Werner received a Guggenheim Fellowship for the work and hopes to be playing it live in the larger New York City venues like Alice Tulley Hall, Carnegie Hall, Zankel Hall or Jazz at Lincoln Center. "If we do that, we'll do it just as it goes down. The wind ensemble piece, the choir, the string quartet and the coda."

The music Werner created in this context could be considered a triumph over tragedy. It could also just be, as he states, dealing up-front with adversity and moving forward. Seeing past the clouds and helping push them away.

Either way, the music is impressive. Expressive. Expansive. It's a remarkable achievement for someone who a distinguished career as a composer and arranger. It's compelling, blurring genre lines like classical and jazz. It brings emotions to the surface, and close listening can't help but paint mental pictures and bring about some degree of contemplation.

Werner cites French composers like Ravel and Messiaen as major influences when it comes to writing. Stravinsky's "Rite of Spring" was also an early influence. Among the Americans who Werner paid attention to is Bob Brookmeyer, but his favorite of all the big band composers is Thad Jones. The 58 year-old entered Manhattan School of Music as a concert piano major in the late 1960s and transferred to Berklee School of Music in 1970. It didn't seem then, perhaps, that—in addition to fine piano performance—writing and arranging would become a strong suit.

After joining the New York City jazz scene, he eventually wrote his first big band piece for the Mel Lewis Orchestra, "Compensation," which took him "a year or two to write...I was severely hampered by the fact that I had a terrible cocaine addiction. I also hated using a pencil. I'm lefty. Using a pencil is excruciating. Between that, and being a drug addict, it took me about one to two years to write that piece. I had to come home for the evening and still have some coke left in my pocket to write. As you can imagine, that was extremely rare," he admits.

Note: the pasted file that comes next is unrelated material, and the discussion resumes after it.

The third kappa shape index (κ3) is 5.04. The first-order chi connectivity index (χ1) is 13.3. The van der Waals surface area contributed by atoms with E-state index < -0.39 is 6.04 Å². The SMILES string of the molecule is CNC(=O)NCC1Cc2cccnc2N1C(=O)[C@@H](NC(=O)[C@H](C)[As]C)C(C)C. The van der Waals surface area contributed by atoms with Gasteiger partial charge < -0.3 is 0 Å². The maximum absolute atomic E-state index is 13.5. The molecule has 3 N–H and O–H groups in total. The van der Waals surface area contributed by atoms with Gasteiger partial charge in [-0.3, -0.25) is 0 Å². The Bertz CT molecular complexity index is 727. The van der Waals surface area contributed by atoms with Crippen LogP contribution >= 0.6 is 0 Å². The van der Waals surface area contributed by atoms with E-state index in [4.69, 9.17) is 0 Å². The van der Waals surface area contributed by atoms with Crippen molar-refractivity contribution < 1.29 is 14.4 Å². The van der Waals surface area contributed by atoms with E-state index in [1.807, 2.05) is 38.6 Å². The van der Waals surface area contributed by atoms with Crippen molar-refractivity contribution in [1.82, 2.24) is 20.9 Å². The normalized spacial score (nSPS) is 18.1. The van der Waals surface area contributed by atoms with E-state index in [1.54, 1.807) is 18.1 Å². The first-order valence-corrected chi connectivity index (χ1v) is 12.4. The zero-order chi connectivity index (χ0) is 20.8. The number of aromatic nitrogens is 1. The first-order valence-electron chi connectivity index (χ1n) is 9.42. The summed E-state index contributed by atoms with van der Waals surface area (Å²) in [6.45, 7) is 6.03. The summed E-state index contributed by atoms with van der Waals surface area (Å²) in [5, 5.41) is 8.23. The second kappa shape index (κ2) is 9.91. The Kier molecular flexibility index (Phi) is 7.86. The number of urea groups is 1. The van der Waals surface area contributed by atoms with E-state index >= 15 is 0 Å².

"There was a lot to learn," he says. "I'm a poor student. So I would make my mistakes in public on those pieces. The next thing I wrote was called 'Bob Brookmeyer.' It's not played too much, but I'd like to pull it out and play it again. I got it up to 1,000 bars. The guys in the band said it was the first piece they ever played that was 1,000 bars. I realized it was way too long, so I wrote it again."

His experience writing for Mel Lewis got him commissions from Europe, including the Danish Radio Orchestra, the UMO Jazz Orchestra in Finland, the Metropole Orchestra in the Netherlands and the Stockholm Jazz Orchestra in Sweden. "Some of my first chances to write for extended orchestra was for Metropole. This is how I learned," he says. "I basically did things, screwed it up, and learned for the next time. But the pieces were very strong themes to countermand the lack of expertise in certain orchestration things."

Donald Erb, a composer from Cleveland, was also a key influence. Werner says Erb is "a ferocious writer. He also influenced me as a person. I got to hang out with him at Gunther Schuller's workshop in Sandpoint, Idaho. He inspired me to remember that this was originally what I wanted to do. I didn't originally want to become a jazz musician. I wanted to be an orchestra writer that wrote for movies. I came out of school so messed up I went with the flow. Before I knew it, that's who I was. I was a jazz musician. Donald Erb reawakened that sense in me to write for the orchestra and still wield it as a voice."

As a pianist, the young Werner listened to Bill Evans, along with a familiar list of jazz greats while he tried to develop his own thing. "I have to say when Keith Jarrett came along, for about 10 years it wiped everything out for me. He played the way I wanted to play. The other guys played the way I wanted to know how they played. Keith played the way my heart wanted to play. Throughout the 70s, it was Keith Jarrett and his marvelous quartet with Paul Motian, Dewey Redman and Charlie Haden. That was my god. That was my John Coltrane quartet. Pouring over those records over and over."

"I guess I would have to say Bill Evans was the most influential, because I still hear Bill Evans in my playing. I play something and I know it comes from some of his sweetest moments on records like You Must Believe in Spring (Warner Bros., 1977). Keith was my favorite, but I was never good enough to sound like him. But I can hear myself and I know I'm sounding like Bill Evans."